Orange County Child Custody Lawyer

A young father playing video games with his son

Issues of child custody can be challenging when couples in Orange County, Florida divorce, separate, or are unmarried. Having an experienced, empathic Orange County child custody attorney at your side will help you get through. Turn to Orlando Family Team for reliable, compassionate assistance. 

Whether you are the child’s mother or father, and whether or not you were ever married, 

Florida law recognizes your right to maintain a close relationship with your child by spending a reasonable amount of time actively parenting. However, the law also recognizes your right to protect your child from inadequate care or abuse. Our child custody attorneys are committed to helping you restructure your family in a way that feels safe and comfortable for both you and your child.

Representing Orange County Parents In Child Custody Disputes

For over two decades, our firm has been providing excellent legal representation to clients who are trying to make suitable child custody arrangements. Our goal, like theirs, is to create a plan that will help them enjoy the loving and supportive relationship with their child that both deserve. We have comprehensive knowledge of child custody laws in Florida and a strong track record of fighting to protect our clients’ parental rights. 

Everyone on our family law team is sensitive to the importance of maintaining warmth between the child and each parent, especially when the couple’s relationship has dissolved or been radically altered. We will do everything in our power to make certain that you have access to your child. On the other hand, if your ex has been abusive, we will take necessary measures to protect your child from harm.

Arriving at Child Custody Arrangements in Orange County

Although many states make a distinction between legal and physical child custody, in Florida, the terms now used are “parental responsibilities” and “parental time-sharing.” The state now recognizes that children’s interests (in all but the most egregious cases) are best met by having healthy, constructive relationships with both parents, each of whom retains full parental rights and responsibility after separation or divorce. 

Joint custody is common in Florida. When there is a sole custody arrangement, it typically involves the child residing primarily with one parent but spending a generous period of parenting time with the other. The court encourages couples who are splitting up to work out a parenting plan between themselves. Legal advice is usually necessary to make certain both parents are being treated fairly by the agreed-upon plan.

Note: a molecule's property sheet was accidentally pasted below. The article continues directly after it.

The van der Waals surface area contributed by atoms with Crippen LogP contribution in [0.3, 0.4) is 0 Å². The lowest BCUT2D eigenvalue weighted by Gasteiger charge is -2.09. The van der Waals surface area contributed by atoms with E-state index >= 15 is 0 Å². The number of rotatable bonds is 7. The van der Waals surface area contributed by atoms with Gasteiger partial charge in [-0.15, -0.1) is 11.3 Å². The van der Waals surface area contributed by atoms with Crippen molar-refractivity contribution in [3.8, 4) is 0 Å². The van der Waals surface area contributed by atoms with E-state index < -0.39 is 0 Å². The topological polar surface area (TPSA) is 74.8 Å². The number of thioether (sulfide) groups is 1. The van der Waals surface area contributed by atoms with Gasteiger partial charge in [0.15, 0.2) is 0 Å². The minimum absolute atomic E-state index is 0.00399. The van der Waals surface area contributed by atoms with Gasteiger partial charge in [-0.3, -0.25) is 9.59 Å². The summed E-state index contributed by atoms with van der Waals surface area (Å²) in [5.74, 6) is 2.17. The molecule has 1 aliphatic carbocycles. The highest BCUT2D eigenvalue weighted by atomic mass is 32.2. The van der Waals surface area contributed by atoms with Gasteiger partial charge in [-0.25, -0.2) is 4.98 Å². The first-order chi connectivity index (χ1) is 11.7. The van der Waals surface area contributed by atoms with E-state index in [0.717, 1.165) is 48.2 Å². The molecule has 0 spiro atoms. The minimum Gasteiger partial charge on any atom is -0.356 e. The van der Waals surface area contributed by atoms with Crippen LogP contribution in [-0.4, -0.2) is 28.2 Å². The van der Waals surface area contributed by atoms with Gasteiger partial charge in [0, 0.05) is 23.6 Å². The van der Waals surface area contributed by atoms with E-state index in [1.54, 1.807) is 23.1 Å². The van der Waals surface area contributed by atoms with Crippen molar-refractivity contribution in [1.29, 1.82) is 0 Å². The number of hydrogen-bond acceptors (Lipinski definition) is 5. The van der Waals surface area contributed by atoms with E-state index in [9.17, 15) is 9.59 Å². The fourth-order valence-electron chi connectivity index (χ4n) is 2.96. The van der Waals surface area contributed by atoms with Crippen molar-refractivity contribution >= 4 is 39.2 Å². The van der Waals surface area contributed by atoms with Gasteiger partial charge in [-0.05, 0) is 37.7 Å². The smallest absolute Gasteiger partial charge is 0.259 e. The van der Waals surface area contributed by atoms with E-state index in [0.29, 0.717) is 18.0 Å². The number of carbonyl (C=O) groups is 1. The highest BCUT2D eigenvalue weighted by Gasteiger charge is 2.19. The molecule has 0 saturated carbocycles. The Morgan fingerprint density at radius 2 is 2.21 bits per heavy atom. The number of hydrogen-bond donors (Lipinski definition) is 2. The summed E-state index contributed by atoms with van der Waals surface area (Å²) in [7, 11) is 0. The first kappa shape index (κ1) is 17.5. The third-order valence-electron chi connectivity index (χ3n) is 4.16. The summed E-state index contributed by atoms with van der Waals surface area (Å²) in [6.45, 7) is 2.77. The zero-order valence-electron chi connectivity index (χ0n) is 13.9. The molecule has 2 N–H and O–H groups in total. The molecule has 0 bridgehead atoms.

When the couple has serious disagreements about child custody, our lawyers can help with out-of-court negotiations, through mediation, or, if it becomes necessary, through litigation.

What Constitutes a Workable Parenting Plan

Parenting plans must outline each parent’s basic responsibilities for the child and create a reasonable time-sharing schedule that considers the following:

  • Parental responsibility and decision-making (formerly referred to as “legal custody”) in regard to decisions about the child’s education, healthcare, religious upbringing, and extracurricular activities. Such decisions are usually made jointly but may be divvied up.
  • Time-sharing (formerly referred to as “physical custody”) determines how much time the child will spend with each parent on weekdays, weekends, holidays, and during summer vacation.
  • Information sharing concerns the requirement that each parent keeps the other parent informed about accidents, illnesses, developmental issues, school reports, special achievements, or misconduct that affect the child’s well-being and establish specific guidelines about how and when this information sharing should take place.
  • How other communications will be handled should be determined to avoid future arguments about, for example, texts between parents that one parent considers too frequent, emails one parent neglects to answer, or phone calls that one or both parents find intrusive except in emergencies.

As long as the parents have agreed to a parenting plan that comprehensively addresses all of the above, the court will approve it. 

When Parents Cannot Agree on a Workable Child Parenting Plan

If the parents are unable to come to an agreement, the court will determine child custody arrangements based on:

  • How long the child has lived in an acceptable, stable environment
  • Evident love and affection between each parent and the child
  • Each parent’s ability to provide food/clothing/shelter/medical care for the child
  • The physical and mental health of each parent
  • The moral fitness of each parent
  • Criminal record of either parent
  • Evidence of domestic violence or child abuse
  • Alcohol or drug abuse by either parent
  • Wishes of the child (if old enough to express a preference)

Contact Our Experienced Orange County Child Custody Attorneys Today

At Orlando Family Team, we know how difficult it can be to negotiate a child custody agreement when you are separating or divorcing. Getting in touch with our accomplished child custody attorneys can make the process much easier and shield you and your child from contentious negotiations. If your case requires litigation, however, we will leverage our sharp skills and in-depth knowledge of child custody matters in our resolute fight to win your case. Contact us now so we can get started by providing you with superior legal advocacy.